School opens in the fall
PIKEVILLE, Ky. (July 19, 2016) — Josephine O. Owoeye, O.D., MPH, has joined the faculty at the University of Pikeville-Kentucky College of Optometry (KYCO) as an assistant clinical professor with a specialty in pediatric optometry and binocular vision.
Owoeye earned her Doctor of Optometry degree and completed residency training in pediatric optometry at the Salus University Pennsylvania College of Optometry. She earned a Master of Public Health degree at the Johns Hopkins Bloomberg School of Public Health in Baltimore. At KYCO, she will be teaching binocular vision, strabismus and oculomotor rehabilitation and pediatric optometry.
Before moving to Pikeville, Owoeye was an assistant professor of ophthalmology at the Wilmer Eye Institute at the Johns Hopkins University School of Medicine for nearly 12 years. Her clinic focused on the treatment of refractive errors and amblyopia, and assisting in the management of strabismus cases in children and adults. Her expertise also included performing comprehensive eye examinations for children with special needs.
While at the Wilmer Eye Institute, she successfully served as a vision consultant and technical expert for the Baltimore City Health Department Bureau of School Health where she helped to improve vision screening protocols for the Baltimore City Public School children. In that role, she helped develop parent brochures; revised parent and school forms to promote better understanding; assisted in implementing evidence-based screening guidelines; helped develop an algorithm for the electronic medical record vision module; recommended and developed a supplemental training manual for screeners; and trained all vision screeners. As a result of her efforts, Baltimore City Health Department increased the number of children screened because of improved outreach and protocol.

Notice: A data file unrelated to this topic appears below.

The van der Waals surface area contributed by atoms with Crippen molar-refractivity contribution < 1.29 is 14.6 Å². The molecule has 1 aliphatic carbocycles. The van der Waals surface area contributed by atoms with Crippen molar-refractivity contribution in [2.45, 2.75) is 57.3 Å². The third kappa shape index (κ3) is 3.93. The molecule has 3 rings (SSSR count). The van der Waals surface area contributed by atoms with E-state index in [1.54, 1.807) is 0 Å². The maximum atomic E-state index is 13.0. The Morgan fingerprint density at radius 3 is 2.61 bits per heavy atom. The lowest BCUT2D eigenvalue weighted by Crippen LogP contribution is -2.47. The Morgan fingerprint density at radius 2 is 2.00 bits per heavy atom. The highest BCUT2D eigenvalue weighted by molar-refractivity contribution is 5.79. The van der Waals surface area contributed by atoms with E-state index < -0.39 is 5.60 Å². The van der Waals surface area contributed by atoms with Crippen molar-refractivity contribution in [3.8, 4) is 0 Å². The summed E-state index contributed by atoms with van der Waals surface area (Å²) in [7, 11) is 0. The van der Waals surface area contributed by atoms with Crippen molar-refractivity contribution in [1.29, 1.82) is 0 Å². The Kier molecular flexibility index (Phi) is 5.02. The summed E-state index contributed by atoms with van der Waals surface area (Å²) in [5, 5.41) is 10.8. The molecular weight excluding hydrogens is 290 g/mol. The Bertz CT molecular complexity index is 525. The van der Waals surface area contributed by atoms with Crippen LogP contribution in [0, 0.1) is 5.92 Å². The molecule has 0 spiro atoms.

Owoeye has dedicated her career to research and clinical activities that focus on preventable blindness in children. She served as an investigator on the Baltimore Pediatric Eye Disease Study (BPEDS), an NIH funded study to determine the prevalence of eye disease in preschool children in Baltimore. She was also an investigator on the Baltimore Reading and Eye Disease Study (BREDS) that was conducted to determine the associations between reading difficulties and uncorrected vision problems in children.
She is a fellow of the American Academy of Optometry. She has completed various leadership trainings and has given numerous pediatric lectures at optometric meetings. Prior to moving to Pikeville, she organized her church’s annual health fairs for nearly 10 years. She was also involved in vision screenings for homeless children.
In addition to her commitment to continue her work and advocacy to reduce preventable blindness in children, Owoeye enjoys teaching and mentoring. She served on the Johns Hopkins School of Medicine Admissions committee.
The Kentucky College of Optometry will open this fall, with 60 students admitted per class for a total of 240 students. The American Council for Optometric Education has granted the Kentucky College of Optometry the pre-accreditation classification of “Preliminary Approval.”